A sensitive galvanometer is connected to a shunt 𝑋, of resistance 0.2 ohms, which is then replaced by another shunt 𝑌, of resistance 0.02 ohms. In which case is the ammeter able to measure a higher range of current intensity? Why?
If we were to sketch out a galvanometer in a circuit, we could represent it this way by a resistance. And we call it 𝑅 sub g, the resistance of the galvanometer. If we call the current running through this circuit 𝐼, then right now all of the current 𝐼 goes through our galvanometer. In a way, this is good because our galvanometer is made to measure current. But this arrangement also means that whatever the maximum value of current the galvanometer can accurately measure, that’s the most current that we can send through our circuit. If we use current higher than that, the galvanometer would simply read off its maximum current value but this would be inaccurate. If we want to extend that measurement range though, we can make a modification to the circuit.
We can install a parallel branch in the circuit called a shunt, which has its own resistance we’ve called 𝑅 sub s. The presence of this parallel branch means that the current 𝐼 as it approaches this junction then splits into two parts. One part travels to the upper branch through the galvanometer and the other part splits off and goes through the shunt. Typically, the shunt resistance 𝑅 sub s is less than the galvanometer resistance 𝑅 sub g. This means that relatively much more current travel through the shunt than travels through the galvanometer. In this example, we consider two different shunt resistances: one called shunt 𝑋 resistance 0.2 ohms and the other shunt 𝑌 with one 10th that resistance. We’re told that these two shunts in succession are connected into our circuit as the shunt resistor. The question is which of these two shunts in the circuit allows for a greater maximum measurable current.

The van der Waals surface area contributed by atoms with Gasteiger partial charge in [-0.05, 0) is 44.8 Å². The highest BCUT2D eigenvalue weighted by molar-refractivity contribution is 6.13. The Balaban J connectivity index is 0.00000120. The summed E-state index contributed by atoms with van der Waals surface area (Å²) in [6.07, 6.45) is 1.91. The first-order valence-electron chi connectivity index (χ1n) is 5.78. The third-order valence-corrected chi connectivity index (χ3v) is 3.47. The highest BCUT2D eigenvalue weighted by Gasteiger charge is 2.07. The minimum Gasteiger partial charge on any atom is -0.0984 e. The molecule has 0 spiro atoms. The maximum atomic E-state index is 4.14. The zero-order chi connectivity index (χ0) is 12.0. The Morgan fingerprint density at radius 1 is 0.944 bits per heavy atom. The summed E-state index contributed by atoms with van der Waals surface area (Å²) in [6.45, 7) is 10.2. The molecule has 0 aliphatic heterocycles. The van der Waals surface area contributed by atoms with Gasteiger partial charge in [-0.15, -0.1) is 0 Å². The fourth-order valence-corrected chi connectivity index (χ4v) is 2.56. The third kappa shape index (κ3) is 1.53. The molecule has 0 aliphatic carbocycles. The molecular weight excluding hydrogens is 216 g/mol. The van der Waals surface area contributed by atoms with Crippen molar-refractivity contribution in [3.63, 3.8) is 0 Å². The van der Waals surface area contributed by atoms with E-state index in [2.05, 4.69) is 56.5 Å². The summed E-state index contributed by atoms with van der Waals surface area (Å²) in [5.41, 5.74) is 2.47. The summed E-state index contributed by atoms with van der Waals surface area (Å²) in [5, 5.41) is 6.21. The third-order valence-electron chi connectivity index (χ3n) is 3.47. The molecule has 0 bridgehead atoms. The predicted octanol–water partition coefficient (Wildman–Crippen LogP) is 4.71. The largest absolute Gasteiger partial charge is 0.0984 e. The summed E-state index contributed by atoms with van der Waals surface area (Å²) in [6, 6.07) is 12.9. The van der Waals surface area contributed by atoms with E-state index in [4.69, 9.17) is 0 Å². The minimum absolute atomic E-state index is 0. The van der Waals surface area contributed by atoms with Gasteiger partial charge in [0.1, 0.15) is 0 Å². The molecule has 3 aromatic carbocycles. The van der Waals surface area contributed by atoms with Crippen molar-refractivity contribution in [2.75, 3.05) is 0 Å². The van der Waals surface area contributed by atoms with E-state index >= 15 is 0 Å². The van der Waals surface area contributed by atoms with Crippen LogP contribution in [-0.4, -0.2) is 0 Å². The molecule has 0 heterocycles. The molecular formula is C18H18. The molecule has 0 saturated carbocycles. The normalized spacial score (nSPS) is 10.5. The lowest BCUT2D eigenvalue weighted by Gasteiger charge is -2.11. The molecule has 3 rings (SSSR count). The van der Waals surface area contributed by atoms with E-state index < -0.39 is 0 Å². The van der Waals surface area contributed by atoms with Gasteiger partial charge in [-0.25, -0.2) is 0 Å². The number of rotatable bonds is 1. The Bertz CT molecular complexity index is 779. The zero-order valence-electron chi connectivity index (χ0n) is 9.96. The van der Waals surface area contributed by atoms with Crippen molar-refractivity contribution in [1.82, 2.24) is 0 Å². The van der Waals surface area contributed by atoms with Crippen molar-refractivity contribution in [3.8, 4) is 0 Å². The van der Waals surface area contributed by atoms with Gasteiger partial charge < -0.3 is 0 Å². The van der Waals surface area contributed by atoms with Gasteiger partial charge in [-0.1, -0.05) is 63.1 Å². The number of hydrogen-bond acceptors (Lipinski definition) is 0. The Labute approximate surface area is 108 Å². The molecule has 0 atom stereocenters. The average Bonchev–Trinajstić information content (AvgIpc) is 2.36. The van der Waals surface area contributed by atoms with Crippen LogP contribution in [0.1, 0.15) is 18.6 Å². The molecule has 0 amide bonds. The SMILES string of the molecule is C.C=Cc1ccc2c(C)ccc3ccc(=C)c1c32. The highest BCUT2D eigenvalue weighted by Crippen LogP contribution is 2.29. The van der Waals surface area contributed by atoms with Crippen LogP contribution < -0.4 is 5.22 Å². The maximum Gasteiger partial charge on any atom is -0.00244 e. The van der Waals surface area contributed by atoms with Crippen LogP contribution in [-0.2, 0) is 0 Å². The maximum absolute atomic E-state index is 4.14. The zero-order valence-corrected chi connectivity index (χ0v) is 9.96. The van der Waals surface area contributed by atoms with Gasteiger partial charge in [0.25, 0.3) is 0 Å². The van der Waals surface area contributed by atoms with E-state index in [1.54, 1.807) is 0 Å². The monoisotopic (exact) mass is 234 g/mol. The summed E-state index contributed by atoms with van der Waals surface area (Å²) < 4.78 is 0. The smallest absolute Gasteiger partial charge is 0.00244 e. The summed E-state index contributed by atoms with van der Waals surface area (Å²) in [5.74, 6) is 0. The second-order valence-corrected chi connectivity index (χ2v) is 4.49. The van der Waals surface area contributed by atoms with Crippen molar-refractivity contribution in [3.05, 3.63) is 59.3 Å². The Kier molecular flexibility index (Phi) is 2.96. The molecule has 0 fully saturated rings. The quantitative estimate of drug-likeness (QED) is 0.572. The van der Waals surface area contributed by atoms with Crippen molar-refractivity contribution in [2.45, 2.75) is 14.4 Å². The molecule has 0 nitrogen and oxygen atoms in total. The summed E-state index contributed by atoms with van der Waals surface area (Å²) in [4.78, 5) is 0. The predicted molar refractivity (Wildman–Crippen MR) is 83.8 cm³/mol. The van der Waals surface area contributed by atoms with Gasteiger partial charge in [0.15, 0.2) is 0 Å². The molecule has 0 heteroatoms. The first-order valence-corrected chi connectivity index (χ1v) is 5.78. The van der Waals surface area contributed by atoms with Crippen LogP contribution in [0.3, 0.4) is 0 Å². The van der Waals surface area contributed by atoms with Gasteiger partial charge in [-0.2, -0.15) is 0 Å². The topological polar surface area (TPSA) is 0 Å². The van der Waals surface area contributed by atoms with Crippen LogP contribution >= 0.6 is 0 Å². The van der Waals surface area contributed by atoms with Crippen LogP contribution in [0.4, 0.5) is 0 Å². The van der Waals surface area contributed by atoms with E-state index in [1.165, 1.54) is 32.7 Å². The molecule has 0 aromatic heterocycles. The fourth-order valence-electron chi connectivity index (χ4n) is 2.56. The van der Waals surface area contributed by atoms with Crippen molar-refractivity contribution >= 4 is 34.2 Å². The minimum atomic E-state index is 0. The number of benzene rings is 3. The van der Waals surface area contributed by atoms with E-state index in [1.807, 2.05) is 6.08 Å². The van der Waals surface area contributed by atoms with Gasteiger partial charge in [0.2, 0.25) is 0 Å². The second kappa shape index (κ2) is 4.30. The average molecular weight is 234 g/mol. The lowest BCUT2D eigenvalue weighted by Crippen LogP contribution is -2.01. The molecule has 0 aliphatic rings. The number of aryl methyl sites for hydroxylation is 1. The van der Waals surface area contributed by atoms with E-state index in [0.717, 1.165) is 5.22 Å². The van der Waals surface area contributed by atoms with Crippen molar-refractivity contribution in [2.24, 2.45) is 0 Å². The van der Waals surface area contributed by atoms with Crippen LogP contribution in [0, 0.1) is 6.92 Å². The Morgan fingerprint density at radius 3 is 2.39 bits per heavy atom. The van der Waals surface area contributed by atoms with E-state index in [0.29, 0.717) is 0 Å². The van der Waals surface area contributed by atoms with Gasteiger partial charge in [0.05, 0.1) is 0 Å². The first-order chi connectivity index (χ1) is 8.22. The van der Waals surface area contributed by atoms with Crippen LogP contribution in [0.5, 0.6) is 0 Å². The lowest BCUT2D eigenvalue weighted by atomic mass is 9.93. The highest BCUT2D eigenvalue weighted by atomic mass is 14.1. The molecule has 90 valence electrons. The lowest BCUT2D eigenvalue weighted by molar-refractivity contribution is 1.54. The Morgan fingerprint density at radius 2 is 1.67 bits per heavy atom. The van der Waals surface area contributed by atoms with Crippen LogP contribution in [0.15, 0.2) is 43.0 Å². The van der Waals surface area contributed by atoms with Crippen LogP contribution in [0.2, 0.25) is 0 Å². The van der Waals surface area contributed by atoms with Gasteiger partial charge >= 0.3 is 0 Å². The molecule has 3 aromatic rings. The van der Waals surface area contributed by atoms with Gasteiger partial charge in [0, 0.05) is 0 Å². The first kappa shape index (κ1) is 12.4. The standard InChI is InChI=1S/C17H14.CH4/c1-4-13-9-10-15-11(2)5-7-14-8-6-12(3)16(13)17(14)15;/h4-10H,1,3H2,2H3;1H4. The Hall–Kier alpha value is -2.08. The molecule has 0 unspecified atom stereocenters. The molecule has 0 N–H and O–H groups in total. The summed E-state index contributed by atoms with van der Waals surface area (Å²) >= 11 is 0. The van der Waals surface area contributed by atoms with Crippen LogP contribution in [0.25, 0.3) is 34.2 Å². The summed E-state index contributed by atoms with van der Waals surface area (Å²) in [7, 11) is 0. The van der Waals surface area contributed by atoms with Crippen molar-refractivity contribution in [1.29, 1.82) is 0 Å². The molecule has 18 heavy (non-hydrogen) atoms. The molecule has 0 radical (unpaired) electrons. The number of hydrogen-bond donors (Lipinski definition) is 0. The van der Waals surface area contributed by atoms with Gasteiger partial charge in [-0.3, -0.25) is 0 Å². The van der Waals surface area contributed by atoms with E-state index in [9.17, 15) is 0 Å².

To figure this out, let’s add a few labels to our diagram. Let’s call the current that splits off and goes through the galvanometer 𝐼 sub g. And we’ll call the current that goes through the shunt resistance 𝐼 sub s. As we mentioned earlier, the current 𝐼 splits itself between these two parallel branches. So we can now write an equation that summarizes that. We can write that 𝐼 is equal to 𝐼 sub g plus 𝐼 sub s. We can write that the total current is equal to the current through the galvanometer plus the current through the shunt. In addition to this, there is a second way to mathematically relate the parameters of these two parallel branches.
Because each of these branches has a resistance to it, we know there will be some potential difference across them. And since the branches are in parallel, that tells us the potential difference across each one is the same. Moreover, we can find that potential difference by recalling Ohm’s law. This law tells us that potential difference across a circuit is equal to the current in the circuit multiplied by circuit resistance. This law also holds true for a component in a circuit.